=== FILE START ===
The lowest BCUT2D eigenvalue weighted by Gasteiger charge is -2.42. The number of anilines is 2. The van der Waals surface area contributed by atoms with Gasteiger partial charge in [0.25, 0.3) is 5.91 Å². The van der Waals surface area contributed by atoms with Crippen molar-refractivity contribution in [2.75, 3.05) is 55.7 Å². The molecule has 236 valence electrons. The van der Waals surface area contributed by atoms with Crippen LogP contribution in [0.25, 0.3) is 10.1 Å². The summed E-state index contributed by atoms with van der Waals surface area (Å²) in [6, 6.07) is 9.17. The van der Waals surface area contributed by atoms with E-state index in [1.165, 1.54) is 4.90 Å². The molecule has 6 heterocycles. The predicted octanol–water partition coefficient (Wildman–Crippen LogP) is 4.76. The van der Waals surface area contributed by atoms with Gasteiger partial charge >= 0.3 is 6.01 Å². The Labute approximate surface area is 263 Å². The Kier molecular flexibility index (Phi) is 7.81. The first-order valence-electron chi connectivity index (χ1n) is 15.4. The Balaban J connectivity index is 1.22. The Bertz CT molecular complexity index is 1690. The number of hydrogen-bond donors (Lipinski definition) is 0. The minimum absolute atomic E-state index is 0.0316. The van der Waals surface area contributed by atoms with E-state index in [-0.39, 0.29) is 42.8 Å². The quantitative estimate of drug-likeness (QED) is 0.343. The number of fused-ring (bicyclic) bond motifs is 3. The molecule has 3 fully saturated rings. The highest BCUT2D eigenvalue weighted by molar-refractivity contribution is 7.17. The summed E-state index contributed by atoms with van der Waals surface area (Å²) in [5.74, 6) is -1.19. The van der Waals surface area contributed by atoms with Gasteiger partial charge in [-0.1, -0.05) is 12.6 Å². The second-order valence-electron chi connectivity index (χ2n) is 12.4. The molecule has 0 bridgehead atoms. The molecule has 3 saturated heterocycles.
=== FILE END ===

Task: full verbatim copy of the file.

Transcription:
The lowest BCUT2D eigenvalue weighted by Gasteiger charge is -2.42. The number of anilines is 2. The van der Waals surface area contributed by atoms with Gasteiger partial charge in [0.25, 0.3) is 5.91 Å². The van der Waals surface area contributed by atoms with Crippen molar-refractivity contribution in [2.75, 3.05) is 55.7 Å². The molecule has 236 valence electrons. The van der Waals surface area contributed by atoms with Crippen LogP contribution in [0.25, 0.3) is 10.1 Å². The summed E-state index contributed by atoms with van der Waals surface area (Å²) in [6, 6.07) is 9.17. The van der Waals surface area contributed by atoms with E-state index in [1.165, 1.54) is 4.90 Å². The molecule has 6 heterocycles. The predicted octanol–water partition coefficient (Wildman–Crippen LogP) is 4.76. The van der Waals surface area contributed by atoms with Gasteiger partial charge >= 0.3 is 6.01 Å². The Labute approximate surface area is 263 Å². The Kier molecular flexibility index (Phi) is 7.81. The first-order valence-electron chi connectivity index (χ1n) is 15.4. The Balaban J connectivity index is 1.22. The Bertz CT molecular complexity index is 1690. The number of hydrogen-bond donors (Lipinski definition) is 0. The minimum absolute atomic E-state index is 0.0316. The van der Waals surface area contributed by atoms with E-state index in [-0.39, 0.29) is 42.8 Å². The quantitative estimate of drug-likeness (QED) is 0.343. The number of fused-ring (bicyclic) bond motifs is 3. The molecule has 3 fully saturated rings. The highest BCUT2D eigenvalue weighted by molar-refractivity contribution is 7.17. The summed E-state index contributed by atoms with van der Waals surface area (Å²) in [5.74, 6) is -1.19. The van der Waals surface area contributed by atoms with Gasteiger partial charge in [-0.1, -0.05) is 12.6 Å². The second-order valence-electron chi connectivity index (χ2n) is 12.4. The molecule has 0 bridgehead atoms. The molecule has 3 saturated heterocycles.